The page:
Empirical modelling

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This article deals with the use of the term in computer science. For the use in economics, see Econometric model. For uses in other contexts, see Types of scientific modeling.

Empirical modelling refers to any kind of (computer) modelling based on empirical observations rather than on mathematically describable relationships of the system modelled.


Empirical Modelling (EM), spelt with capitals to denote a particular approach and to distinguish it from the general term explained above, is a novel approach to computer-based modelling that developed from research initiated in the early 1980s by Meurig Beynon of the Department of Computer Science at the University of Warwick, England. It has many critics who think of it as a broken type of Functional Programming. Early research within the group led to the development of a new language called Eden - an Evaluator for Definitive Notations. The first implementation of Eden was by Edward Yung in 1987 and a number of contributors have been leading the development of this tool ever since.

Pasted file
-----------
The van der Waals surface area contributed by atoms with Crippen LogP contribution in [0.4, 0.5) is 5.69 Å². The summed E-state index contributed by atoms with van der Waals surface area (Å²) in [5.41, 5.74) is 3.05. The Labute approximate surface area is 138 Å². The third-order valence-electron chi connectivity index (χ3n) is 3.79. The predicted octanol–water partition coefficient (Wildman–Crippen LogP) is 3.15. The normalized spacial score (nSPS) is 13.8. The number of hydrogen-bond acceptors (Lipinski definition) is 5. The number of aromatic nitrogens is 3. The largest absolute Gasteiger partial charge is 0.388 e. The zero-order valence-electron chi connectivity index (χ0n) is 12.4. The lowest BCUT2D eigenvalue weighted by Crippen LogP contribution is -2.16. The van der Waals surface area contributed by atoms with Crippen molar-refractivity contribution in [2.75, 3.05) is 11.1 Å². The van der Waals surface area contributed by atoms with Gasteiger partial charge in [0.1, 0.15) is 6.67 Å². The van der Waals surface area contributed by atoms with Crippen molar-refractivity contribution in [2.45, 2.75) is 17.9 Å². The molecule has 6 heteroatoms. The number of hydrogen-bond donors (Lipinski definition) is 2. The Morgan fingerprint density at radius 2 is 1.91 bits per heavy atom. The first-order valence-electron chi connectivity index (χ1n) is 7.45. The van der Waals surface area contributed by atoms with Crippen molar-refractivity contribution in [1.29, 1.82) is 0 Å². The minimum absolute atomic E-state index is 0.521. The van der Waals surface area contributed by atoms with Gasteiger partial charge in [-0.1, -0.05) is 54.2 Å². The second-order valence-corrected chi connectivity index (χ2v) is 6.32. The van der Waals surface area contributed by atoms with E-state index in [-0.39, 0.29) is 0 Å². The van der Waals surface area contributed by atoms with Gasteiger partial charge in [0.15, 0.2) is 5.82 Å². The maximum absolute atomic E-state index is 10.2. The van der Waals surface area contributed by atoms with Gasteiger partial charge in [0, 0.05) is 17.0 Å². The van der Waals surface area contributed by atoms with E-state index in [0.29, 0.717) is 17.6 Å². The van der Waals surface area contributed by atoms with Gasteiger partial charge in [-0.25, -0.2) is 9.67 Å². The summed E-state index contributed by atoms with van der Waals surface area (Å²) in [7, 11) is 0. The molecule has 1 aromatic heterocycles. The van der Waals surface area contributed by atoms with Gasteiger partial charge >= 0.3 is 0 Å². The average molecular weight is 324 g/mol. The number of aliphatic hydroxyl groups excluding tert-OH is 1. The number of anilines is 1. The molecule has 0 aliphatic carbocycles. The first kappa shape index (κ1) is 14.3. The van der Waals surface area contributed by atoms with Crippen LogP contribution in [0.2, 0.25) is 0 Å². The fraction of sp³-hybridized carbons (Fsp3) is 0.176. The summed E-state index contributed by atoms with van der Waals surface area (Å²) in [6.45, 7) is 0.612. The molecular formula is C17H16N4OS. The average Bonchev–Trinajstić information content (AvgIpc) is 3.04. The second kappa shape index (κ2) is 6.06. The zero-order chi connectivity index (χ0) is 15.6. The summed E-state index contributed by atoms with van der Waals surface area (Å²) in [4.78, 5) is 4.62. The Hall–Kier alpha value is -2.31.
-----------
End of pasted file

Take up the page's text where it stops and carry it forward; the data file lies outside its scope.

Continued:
The approach of modelling offered by Empirical Modelling (or EM as it is often known) centres on the concepts of Observation, Dependency and Agency. The importance of dependency has been particularly well researched with a number of software tools being developed that exploit dependency maintenance as a native concept.

EM software

The EM project has developed various software tools to support the modelling activity. Currently, the main tool is tkeden an implementation of Eden written in C and tcl/tk.

However, the correctness of the syntax is debated, for example Meurig Beynon has described EDEN: "The syntax of EDEN, with its many definitive notations, is quite a mess!".[1] This poses problems for users of the software.

External links

  1. Benyon, Meurig. "The syntax of EDEN, with its many definitive notations, is quite a mess!". EM Pages.<templatestyles src="Module:Citation/CS1/styles.css"></templatestyles>